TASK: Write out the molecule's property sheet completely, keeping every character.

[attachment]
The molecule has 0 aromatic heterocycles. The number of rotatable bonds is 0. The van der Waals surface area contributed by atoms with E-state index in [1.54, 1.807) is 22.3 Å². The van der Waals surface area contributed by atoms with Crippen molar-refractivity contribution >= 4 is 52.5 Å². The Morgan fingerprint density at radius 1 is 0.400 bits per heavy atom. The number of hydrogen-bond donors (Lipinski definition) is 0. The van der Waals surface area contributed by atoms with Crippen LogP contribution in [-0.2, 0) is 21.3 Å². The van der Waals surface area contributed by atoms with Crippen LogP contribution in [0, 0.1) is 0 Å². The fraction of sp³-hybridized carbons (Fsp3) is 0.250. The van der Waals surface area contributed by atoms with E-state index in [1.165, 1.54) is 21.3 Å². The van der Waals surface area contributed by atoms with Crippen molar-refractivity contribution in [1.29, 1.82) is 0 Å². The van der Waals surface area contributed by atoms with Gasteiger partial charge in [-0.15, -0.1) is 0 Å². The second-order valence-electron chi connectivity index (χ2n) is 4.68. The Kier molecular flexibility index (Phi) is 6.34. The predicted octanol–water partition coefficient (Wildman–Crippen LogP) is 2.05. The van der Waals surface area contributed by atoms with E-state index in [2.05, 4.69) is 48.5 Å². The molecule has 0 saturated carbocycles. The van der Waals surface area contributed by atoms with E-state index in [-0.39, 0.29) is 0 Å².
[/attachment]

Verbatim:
The molecule has 0 aromatic heterocycles. The number of rotatable bonds is 0. The van der Waals surface area contributed by atoms with E-state index in [1.54, 1.807) is 22.3 Å². The van der Waals surface area contributed by atoms with Crippen molar-refractivity contribution >= 4 is 52.5 Å². The Morgan fingerprint density at radius 1 is 0.400 bits per heavy atom. The number of hydrogen-bond donors (Lipinski definition) is 0. The van der Waals surface area contributed by atoms with Crippen LogP contribution in [-0.2, 0) is 21.3 Å². The van der Waals surface area contributed by atoms with Crippen LogP contribution in [0, 0.1) is 0 Å². The fraction of sp³-hybridized carbons (Fsp3) is 0.250. The van der Waals surface area contributed by atoms with E-state index in [1.165, 1.54) is 21.3 Å². The van der Waals surface area contributed by atoms with Crippen molar-refractivity contribution in [1.29, 1.82) is 0 Å². The van der Waals surface area contributed by atoms with Gasteiger partial charge in [-0.15, -0.1) is 0 Å². The second-order valence-electron chi connectivity index (χ2n) is 4.68. The Kier molecular flexibility index (Phi) is 6.34. The predicted octanol–water partition coefficient (Wildman–Crippen LogP) is 2.05. The van der Waals surface area contributed by atoms with E-state index in [2.05, 4.69) is 48.5 Å². The molecule has 0 saturated carbocycles. The van der Waals surface area contributed by atoms with E-state index in [-0.39, 0.29) is 0 Å².